Making Mezzelune

By / Food / February 19th, 2021 / 24

Quench Magazine’s editor-in-chief Gurvinder Bhatia recently hosted a live online event featuring the wines of Italy’s Elena Walch winery.  Wine lovers from across Canada Zoomed in for the event while enjoying the wines of Elena Walch and live Q&A with Elena’s daughter Karoline Walch, now the 5thgeneration of the family to run the winery, who Zoomed in from northern Italy’s Trentino-Alto Adige region.

Also part of the event was a cooking demo from Chef Daniel Costa, owner/chef of Corso32, Bar Bricco & Uccellino, a few of Canada’s finest Italian restaurants located in Edmonton, Alberta.  Chef Costa prepared a pasta dish inspired by Alto Adige.  Chef Costa has shared the recipe for the pasta dish he prepared along with his notes on the Elena Walch wines tasted during the event.

Smoked Potato Mezzelune with Butter, Cabbage & Chives 

Italy is made up of 20 regions, each of which are incredibly diverse in dialect, climate and cuisine. When describing the vast difference in dishes between regions, I like the comparison of eating tagliolini pasta with butter and white truffles in Piemonte and couscous with heavily spiced fish broth in Sicily. In a culinary sense, “Italian” cuisine as a whole does not exist: each region has their own ingredients, methods and historical influences. 

Although Italy is in fact a fairly young unified country (1861), Trentino-Alto Adige is a more recent addition. Previously part of the Austrian empire, Alto Adige joined the country of Italy in 1919 and held much of its Germanic traditions and recipes. Smoked meats, Spätzle and Goulash are all traditional dishes found throughout the region, most of which are hearty and rich in order to accommodate the Dolomite climate and lifestyle.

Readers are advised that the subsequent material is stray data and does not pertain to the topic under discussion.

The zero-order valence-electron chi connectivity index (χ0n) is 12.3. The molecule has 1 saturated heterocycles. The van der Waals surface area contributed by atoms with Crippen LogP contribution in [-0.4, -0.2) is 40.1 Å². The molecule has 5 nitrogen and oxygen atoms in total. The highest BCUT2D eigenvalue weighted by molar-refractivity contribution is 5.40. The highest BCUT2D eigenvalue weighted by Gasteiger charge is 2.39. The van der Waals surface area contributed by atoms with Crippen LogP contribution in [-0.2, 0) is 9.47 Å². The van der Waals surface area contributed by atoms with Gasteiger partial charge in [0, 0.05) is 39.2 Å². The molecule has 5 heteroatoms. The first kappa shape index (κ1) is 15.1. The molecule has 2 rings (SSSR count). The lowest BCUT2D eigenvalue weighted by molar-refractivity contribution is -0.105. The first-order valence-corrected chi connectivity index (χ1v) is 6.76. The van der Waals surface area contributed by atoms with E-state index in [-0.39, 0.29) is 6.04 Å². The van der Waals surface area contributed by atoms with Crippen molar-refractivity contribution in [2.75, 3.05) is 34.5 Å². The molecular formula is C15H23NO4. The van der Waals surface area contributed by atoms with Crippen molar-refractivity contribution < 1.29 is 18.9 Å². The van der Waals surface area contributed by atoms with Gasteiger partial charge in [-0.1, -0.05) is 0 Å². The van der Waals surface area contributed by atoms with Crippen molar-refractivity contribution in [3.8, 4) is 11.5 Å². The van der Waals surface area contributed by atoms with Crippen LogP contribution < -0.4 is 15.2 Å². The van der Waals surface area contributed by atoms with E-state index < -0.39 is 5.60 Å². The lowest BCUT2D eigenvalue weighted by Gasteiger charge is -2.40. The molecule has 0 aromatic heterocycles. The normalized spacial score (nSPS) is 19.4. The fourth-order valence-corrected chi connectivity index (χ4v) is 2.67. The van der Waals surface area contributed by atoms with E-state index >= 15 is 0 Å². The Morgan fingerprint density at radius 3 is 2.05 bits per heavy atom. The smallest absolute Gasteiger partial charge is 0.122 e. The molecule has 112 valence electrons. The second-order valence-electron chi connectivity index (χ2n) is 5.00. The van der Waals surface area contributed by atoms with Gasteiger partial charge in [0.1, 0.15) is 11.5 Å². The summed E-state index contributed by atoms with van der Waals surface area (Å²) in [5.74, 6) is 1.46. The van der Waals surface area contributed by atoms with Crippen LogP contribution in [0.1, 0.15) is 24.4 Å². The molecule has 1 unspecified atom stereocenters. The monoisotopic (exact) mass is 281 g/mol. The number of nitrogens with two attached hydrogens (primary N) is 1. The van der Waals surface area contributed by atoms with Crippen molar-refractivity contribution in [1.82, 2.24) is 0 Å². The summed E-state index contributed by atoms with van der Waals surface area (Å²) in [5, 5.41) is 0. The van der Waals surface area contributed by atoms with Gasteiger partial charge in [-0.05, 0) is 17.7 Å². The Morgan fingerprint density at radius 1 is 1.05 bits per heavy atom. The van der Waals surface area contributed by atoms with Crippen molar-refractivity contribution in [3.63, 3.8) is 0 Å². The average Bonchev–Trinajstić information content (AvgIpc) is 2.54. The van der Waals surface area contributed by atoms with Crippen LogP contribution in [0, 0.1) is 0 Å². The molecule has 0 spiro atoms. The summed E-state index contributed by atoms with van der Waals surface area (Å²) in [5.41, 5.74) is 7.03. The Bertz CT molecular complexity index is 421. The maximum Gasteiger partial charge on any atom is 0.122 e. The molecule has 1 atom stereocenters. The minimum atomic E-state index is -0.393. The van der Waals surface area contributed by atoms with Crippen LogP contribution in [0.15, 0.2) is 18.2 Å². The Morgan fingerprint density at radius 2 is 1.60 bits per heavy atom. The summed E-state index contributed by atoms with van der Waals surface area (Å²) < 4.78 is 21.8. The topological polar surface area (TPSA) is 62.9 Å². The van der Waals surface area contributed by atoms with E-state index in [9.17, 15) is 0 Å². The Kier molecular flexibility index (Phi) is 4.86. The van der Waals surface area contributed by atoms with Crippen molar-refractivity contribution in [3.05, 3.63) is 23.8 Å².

This recipe is inspired by the traditional stuffed pasta, Schlutzkrapfen, found throughout South Tyrol. Although there are many variations, Schlutzkrapfen is traditionally filled with potatoes, spinach, quark, nutmeg and onions and likely served with a sauce of butter, speck and chives. My variation is minimal, however I love the addition of lightly smoked potatoes with creamy leeks and cabbage which gives another depth of flavour and texture. 

This recipe is absolutely delicious without smoking the potatoes however, if you are feeling ambitious, I suggest trying. 

Makes approximately 50 mezzelune


For the pasta dough

200 grams of “00” flour 

100 grams of red fife flour

3 whole eggs 

3 egg yolks 

For the filling

Hickory wood chips (optional)

2 medium yukon gold potatoes, boiled with the skin on in salted boiling water until tender

1 medium leek, thinly sliced and thoroughly rinsed

¼ head of savoy cabbage, cored and thinly sliced 

2 fresh sage leaves 

3 tablespoons of unsalted butter

1 tablespoon of kosher salt 

1 cup of quark cheese

¾ cup of mascarpone cheese

2 cups of grated grana padano cheese

For assembling 

1 egg

For the sauce 

8 knobs of unsalted butter

4 sage leaves

2 cups thinly sliced Savoy cabbage

½ cup of finely sliced chives

1 teaspoon of kosher salt 

Parmigiano Reggiano 

Black pepper 


For the pasta dough

  1. Place the flour, followed by the eggs in a mixer, knead with a dough hook until fully combined. Continue kneading on low speed for 4 minutes. Alternatively place the flour in a food processor mix on low speed and add the eggs and yolks 1 at a time, remove the dough and knead by hand for 5 minutes. Wrap the kneaded dough tightly with plastic wrap and allow it to rest for 30 minutes before using.